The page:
Third, despite some military intervention on the part of Moscow, the war in Ukraine was started by Kiev, which declared and started its ‘anti-terrorist operation’ before anyone in the Donbas fired a shot at a representative of the Maidan regime. Hence, the West was wrong in pushing relations with Russia to the brink by deploying insulting rhetoric and false propaganda devices such as the expression “Putin’s war” and by imposing sanctions after Putin’s overreraction by seizing Crimea.

Fourth, the West failed to understand Ukraine’s complexity, in particular, the deep civilizational differences that existed between western and eastern Ukraine and which the West encouraged Kiev in constructing and maximizing. Hence, the West was wrong in thinking it could build a new Ukraine on a unilateral, purely Western basis without taking the interests of Russia and the Russian-oriented portion of Ukraine’s population or splitting the country apart.

Fifth, with time, familiarity with the Maidan regime has bred suspicions in the West. NATO lamented that Ukraine’s Defense Ministry is unwilling to reform. The West and international lending and development institutions are increasingly aware that there is little political will in Kiev to impose the kind of austerity program they require. This week’s resignation of the Ukrainian-American first deputy economic development minister Sasha Borovik over Prime Minister Arseniy Yatsenyuk’s unwillingness to reform the economy rapidly enough is another sign. Politically, the Rada is often run in a less than democratic matter to push reforms through that later are not implemented, and the Maidan regime is allowing neo-fascists, like Right Sector, to maraud across the country attacking journalists and people tied to the old regime, seizing property, and intimidating opposition figures. Moreover, Poroshenko and other officials are steeped in corruption, and the present anti-corruption campaign is being used to target political opponents rather than root out all ‘corruptionaires.’ Hence, the West was wrong in thinking that the leaders of the Maidan opposition were significantly or even at all better than the Yanukovich regime. This casts the utility of Western policies such as democracy-promotion and support for regime change in doubt.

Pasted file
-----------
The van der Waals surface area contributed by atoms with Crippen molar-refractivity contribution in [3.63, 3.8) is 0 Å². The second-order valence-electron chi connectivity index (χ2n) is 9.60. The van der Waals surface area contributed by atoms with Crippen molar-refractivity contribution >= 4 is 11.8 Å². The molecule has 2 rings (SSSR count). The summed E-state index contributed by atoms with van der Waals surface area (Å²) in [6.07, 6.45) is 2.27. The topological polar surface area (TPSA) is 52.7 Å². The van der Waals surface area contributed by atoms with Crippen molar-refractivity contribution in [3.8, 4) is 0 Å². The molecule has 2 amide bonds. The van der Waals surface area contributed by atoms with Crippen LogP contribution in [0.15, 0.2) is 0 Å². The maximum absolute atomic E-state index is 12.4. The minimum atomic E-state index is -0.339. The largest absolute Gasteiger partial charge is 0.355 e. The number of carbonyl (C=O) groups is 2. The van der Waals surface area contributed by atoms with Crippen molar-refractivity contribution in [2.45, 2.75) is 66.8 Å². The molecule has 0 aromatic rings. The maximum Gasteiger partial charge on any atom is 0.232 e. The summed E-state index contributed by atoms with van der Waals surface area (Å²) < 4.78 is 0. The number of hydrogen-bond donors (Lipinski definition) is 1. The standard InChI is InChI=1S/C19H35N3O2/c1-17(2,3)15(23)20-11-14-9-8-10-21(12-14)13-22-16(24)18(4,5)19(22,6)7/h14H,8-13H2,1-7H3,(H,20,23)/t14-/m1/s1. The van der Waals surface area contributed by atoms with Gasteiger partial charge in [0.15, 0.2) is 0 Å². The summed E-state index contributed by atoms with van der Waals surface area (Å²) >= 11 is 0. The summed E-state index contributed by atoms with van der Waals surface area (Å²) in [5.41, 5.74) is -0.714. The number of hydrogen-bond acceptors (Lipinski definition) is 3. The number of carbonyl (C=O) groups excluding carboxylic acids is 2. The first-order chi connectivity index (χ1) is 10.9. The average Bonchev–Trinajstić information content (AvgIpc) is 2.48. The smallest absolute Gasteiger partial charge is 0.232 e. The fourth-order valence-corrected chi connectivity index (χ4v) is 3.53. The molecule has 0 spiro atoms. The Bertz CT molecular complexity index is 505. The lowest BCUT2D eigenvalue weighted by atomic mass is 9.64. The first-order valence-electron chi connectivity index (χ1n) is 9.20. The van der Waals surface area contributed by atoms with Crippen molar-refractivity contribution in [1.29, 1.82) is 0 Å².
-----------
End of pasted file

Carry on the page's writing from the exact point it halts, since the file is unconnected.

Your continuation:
Sixth, Ukraine’s integration with Europe is bogged down as Moscow and others warned Kiev it would be. EU membership for Ukraine is a very long-term prospect. Implementation of the EU–Ukraine agreement will be delayed because the parties have agreed to negotiate its stipulations and implementation with Moscow in order to take into account Russian economic and trade interests, as Putin requested before the original European effort to have Kiev sign over Moscow’s head and without taking its interests into account. Furthermore, even the most basic agreement which would allow Ukrainians visa-free travel to EU countries is at best a mid-term prospect. Hence, Moscow was right and the West was wrong in urging Yanukovich to sign the EU agreement in October 2013, Yanukovich’s postponement of which set off the Maidan demonstrations that has led to the worst Russian-Western crisis since the end of the Cold War at a time when Russian-Western cooperation is sorely needed from Iran to Iraq to Syria and other issues.